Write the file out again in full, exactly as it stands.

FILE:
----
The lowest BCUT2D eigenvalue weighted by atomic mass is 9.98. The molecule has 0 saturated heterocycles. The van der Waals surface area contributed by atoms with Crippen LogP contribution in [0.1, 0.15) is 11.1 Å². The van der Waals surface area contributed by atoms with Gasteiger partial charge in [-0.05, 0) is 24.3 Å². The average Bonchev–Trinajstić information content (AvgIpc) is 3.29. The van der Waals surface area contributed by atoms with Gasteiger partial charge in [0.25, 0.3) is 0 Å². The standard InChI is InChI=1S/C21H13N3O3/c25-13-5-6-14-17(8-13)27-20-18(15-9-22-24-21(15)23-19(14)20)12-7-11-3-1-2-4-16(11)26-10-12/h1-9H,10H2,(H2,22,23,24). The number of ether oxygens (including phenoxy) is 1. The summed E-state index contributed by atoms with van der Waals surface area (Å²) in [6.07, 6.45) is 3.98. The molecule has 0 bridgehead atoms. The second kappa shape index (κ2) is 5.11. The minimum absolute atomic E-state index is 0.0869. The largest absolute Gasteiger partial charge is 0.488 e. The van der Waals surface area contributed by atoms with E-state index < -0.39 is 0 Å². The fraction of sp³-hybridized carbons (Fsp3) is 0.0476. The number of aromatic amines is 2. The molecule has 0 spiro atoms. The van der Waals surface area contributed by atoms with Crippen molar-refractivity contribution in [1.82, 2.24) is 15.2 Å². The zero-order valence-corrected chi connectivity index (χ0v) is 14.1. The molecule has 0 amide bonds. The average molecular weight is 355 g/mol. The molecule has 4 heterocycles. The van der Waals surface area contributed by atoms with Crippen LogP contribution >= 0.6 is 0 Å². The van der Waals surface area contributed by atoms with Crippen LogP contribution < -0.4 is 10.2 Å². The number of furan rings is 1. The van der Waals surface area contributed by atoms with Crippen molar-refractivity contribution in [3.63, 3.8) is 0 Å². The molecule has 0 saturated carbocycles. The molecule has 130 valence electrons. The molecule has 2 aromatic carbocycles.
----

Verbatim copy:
The lowest BCUT2D eigenvalue weighted by atomic mass is 9.98. The molecule has 0 saturated heterocycles. The van der Waals surface area contributed by atoms with Crippen LogP contribution in [0.1, 0.15) is 11.1 Å². The van der Waals surface area contributed by atoms with Gasteiger partial charge in [-0.05, 0) is 24.3 Å². The average Bonchev–Trinajstić information content (AvgIpc) is 3.29. The van der Waals surface area contributed by atoms with Gasteiger partial charge in [0.25, 0.3) is 0 Å². The standard InChI is InChI=1S/C21H13N3O3/c25-13-5-6-14-17(8-13)27-20-18(15-9-22-24-21(15)23-19(14)20)12-7-11-3-1-2-4-16(11)26-10-12/h1-9H,10H2,(H2,22,23,24). The number of ether oxygens (including phenoxy) is 1. The summed E-state index contributed by atoms with van der Waals surface area (Å²) in [6.07, 6.45) is 3.98. The molecule has 0 bridgehead atoms. The second kappa shape index (κ2) is 5.11. The minimum absolute atomic E-state index is 0.0869. The largest absolute Gasteiger partial charge is 0.488 e. The van der Waals surface area contributed by atoms with E-state index < -0.39 is 0 Å². The fraction of sp³-hybridized carbons (Fsp3) is 0.0476. The number of aromatic amines is 2. The molecule has 0 spiro atoms. The van der Waals surface area contributed by atoms with Crippen molar-refractivity contribution in [1.82, 2.24) is 15.2 Å². The zero-order valence-corrected chi connectivity index (χ0v) is 14.1. The molecule has 0 amide bonds. The average molecular weight is 355 g/mol. The molecule has 4 heterocycles. The van der Waals surface area contributed by atoms with Crippen LogP contribution >= 0.6 is 0 Å². The van der Waals surface area contributed by atoms with Crippen LogP contribution < -0.4 is 10.2 Å². The number of furan rings is 1. The van der Waals surface area contributed by atoms with Crippen molar-refractivity contribution in [3.63, 3.8) is 0 Å². The molecule has 0 saturated carbocycles. The molecule has 130 valence electrons. The molecule has 2 aromatic carbocycles.